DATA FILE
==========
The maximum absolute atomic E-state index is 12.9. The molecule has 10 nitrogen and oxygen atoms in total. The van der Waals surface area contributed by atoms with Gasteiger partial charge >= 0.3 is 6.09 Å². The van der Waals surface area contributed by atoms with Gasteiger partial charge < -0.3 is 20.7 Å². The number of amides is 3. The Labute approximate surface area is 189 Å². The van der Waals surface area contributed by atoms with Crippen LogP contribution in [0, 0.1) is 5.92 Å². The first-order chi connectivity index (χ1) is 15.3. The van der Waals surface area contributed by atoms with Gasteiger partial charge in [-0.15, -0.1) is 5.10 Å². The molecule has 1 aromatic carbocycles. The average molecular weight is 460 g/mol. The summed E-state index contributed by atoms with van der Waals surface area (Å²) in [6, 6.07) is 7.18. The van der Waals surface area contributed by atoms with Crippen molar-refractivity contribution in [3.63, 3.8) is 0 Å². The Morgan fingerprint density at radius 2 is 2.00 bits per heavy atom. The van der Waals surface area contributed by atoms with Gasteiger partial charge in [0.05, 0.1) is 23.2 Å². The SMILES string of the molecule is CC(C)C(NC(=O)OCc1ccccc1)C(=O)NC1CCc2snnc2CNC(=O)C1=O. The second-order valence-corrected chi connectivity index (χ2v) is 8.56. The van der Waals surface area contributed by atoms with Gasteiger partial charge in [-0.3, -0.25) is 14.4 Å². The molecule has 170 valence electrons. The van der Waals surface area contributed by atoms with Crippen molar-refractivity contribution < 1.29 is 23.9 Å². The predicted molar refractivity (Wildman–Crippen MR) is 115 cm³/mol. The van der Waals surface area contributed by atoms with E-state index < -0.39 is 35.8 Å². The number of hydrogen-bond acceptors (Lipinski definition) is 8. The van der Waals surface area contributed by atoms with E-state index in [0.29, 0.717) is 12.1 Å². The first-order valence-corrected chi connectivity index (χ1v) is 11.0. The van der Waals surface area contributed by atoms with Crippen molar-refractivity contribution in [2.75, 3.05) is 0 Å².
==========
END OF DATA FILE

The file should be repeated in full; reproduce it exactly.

The maximum absolute atomic E-state index is 12.9. The molecule has 10 nitrogen and oxygen atoms in total. The van der Waals surface area contributed by atoms with Gasteiger partial charge >= 0.3 is 6.09 Å². The van der Waals surface area contributed by atoms with Gasteiger partial charge < -0.3 is 20.7 Å². The number of amides is 3. The Labute approximate surface area is 189 Å². The van der Waals surface area contributed by atoms with Crippen LogP contribution in [0, 0.1) is 5.92 Å². The first-order chi connectivity index (χ1) is 15.3. The van der Waals surface area contributed by atoms with Gasteiger partial charge in [-0.15, -0.1) is 5.10 Å². The molecule has 1 aromatic carbocycles. The average molecular weight is 460 g/mol. The summed E-state index contributed by atoms with van der Waals surface area (Å²) in [6, 6.07) is 7.18. The van der Waals surface area contributed by atoms with Crippen molar-refractivity contribution in [3.63, 3.8) is 0 Å². The Morgan fingerprint density at radius 2 is 2.00 bits per heavy atom. The van der Waals surface area contributed by atoms with Gasteiger partial charge in [0.05, 0.1) is 23.2 Å². The SMILES string of the molecule is CC(C)C(NC(=O)OCc1ccccc1)C(=O)NC1CCc2snnc2CNC(=O)C1=O. The second-order valence-corrected chi connectivity index (χ2v) is 8.56. The van der Waals surface area contributed by atoms with Gasteiger partial charge in [-0.3, -0.25) is 14.4 Å². The molecule has 170 valence electrons. The van der Waals surface area contributed by atoms with Crippen molar-refractivity contribution < 1.29 is 23.9 Å². The predicted molar refractivity (Wildman–Crippen MR) is 115 cm³/mol. The van der Waals surface area contributed by atoms with E-state index < -0.39 is 35.8 Å². The number of hydrogen-bond acceptors (Lipinski definition) is 8. The van der Waals surface area contributed by atoms with E-state index in [0.29, 0.717) is 12.1 Å². The first-order valence-corrected chi connectivity index (χ1v) is 11.0. The van der Waals surface area contributed by atoms with Crippen molar-refractivity contribution in [2.75, 3.05) is 0 Å².